He was indicted on a charge of capital murder on April 29, 1999, but on Aug. 27 of that year, the Hidalgo County District Attorney’s Office filed a motion to dismiss the charges which Guerra, the judge presiding over Ojeda’s case, granted.
That motion said the request to dismiss the charges was in the interest of justice, but doesn’t add additional info. Neither Lara’s arrest nor the dismissal of the capital murder charge was revealed to the jury during the trial and it’s not immediately clear why the charges were dismissed.
After the shooting at STC, testimony showed that police discovered a white Dodge Dynasty at an H-E-B close to the community college, which investigators later determined to be stolen out of Reynosa.
Investigators also determined that vehicle was stolen from neighborhoods near where both Ojeda and Lara lived and that it crossed into the United States several days before the shooting, followed directly by another vehicle investigators say belonged to Lara.
A search warrant on Lara’s house, however, didn’t reveal any evidence linked to the crime and it wasn’t until after Ojeda’s interview in that Reynosa hotel room that Lara was arrested and charged with capital murder.
That interview was a result of tips from three confidential informants, including a federal prisoner in Lubbock. Investigators were unable to tell the jury who the other two confidential informants were.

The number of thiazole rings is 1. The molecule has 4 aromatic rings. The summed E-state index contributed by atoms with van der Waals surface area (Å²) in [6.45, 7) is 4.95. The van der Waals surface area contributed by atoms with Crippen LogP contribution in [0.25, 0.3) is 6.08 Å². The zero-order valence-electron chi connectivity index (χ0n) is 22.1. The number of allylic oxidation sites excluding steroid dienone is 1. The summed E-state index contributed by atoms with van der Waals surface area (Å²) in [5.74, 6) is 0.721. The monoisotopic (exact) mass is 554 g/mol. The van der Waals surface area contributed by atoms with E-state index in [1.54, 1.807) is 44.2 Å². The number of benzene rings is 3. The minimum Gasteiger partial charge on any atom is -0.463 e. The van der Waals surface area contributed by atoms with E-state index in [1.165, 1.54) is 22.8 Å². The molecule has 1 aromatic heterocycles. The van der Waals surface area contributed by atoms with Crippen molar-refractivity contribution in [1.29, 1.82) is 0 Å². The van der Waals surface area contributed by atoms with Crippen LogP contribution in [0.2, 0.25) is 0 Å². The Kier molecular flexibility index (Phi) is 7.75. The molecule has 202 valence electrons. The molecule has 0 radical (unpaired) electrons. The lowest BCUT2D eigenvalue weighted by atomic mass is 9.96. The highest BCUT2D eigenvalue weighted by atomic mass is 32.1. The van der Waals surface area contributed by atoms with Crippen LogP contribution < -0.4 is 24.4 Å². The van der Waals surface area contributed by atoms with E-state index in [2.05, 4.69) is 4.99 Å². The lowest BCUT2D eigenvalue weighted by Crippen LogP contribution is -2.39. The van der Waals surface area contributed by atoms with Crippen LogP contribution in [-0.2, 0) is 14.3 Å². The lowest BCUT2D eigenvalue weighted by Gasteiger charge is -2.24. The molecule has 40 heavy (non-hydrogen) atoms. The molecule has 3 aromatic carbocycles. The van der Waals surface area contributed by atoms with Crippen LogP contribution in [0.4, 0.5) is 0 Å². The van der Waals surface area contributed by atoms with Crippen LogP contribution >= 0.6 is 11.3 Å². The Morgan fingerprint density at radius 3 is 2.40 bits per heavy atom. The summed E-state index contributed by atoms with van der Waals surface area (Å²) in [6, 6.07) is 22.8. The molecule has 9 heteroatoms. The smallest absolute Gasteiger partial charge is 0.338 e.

It was with that information that investigator Ricardo Tamez consulted with the FBI and the Texas Rangers so they could contact liaisons in Mexico to provide permission for McAllen police to travel into Reynosa and look for Ojeda, who worked at an OXXO convenience store, which is where they found him.
That trip to Reynosa was a source of heated dispute during the trial.
Ojeda testified that he thought he was being kidnapped and that Mexican police physically and verbally abused him after he was taken from the convenience store. He testified that his confession was coerced. Testimony showed that police were not in uniform and the vehicle he was placed in to be taken to the hotel room was unmarked.
He said Mexican police slapped him and showed him photos linked to the investigation and told him he needed to cooperate with the Americans, and Tamez, the lead investigator, testified that he asked the Mexican police in a nice way not to harm Ojeda because he wanted to take a video statement from him.
Prosecutor Orlando Esquivel, however, had argued and presented lines of questioning to indicate that Ojeda knew the officials were police because they identified themselves to one of his coworkers at the OXXO.
He also took Ojeda point-by-point through the video-taped confession and questioning the man while he was on the stand as to how he could know more than a dozen details that weren’t public about the crime.
Defense attorneys, however, had highlighted that there is missing time between the trip from the OXXO to the hotel room that is not on that video, suggesting the confession was coerced.
Ojeda is scheduled for sentencing by the jury Monday afternoon.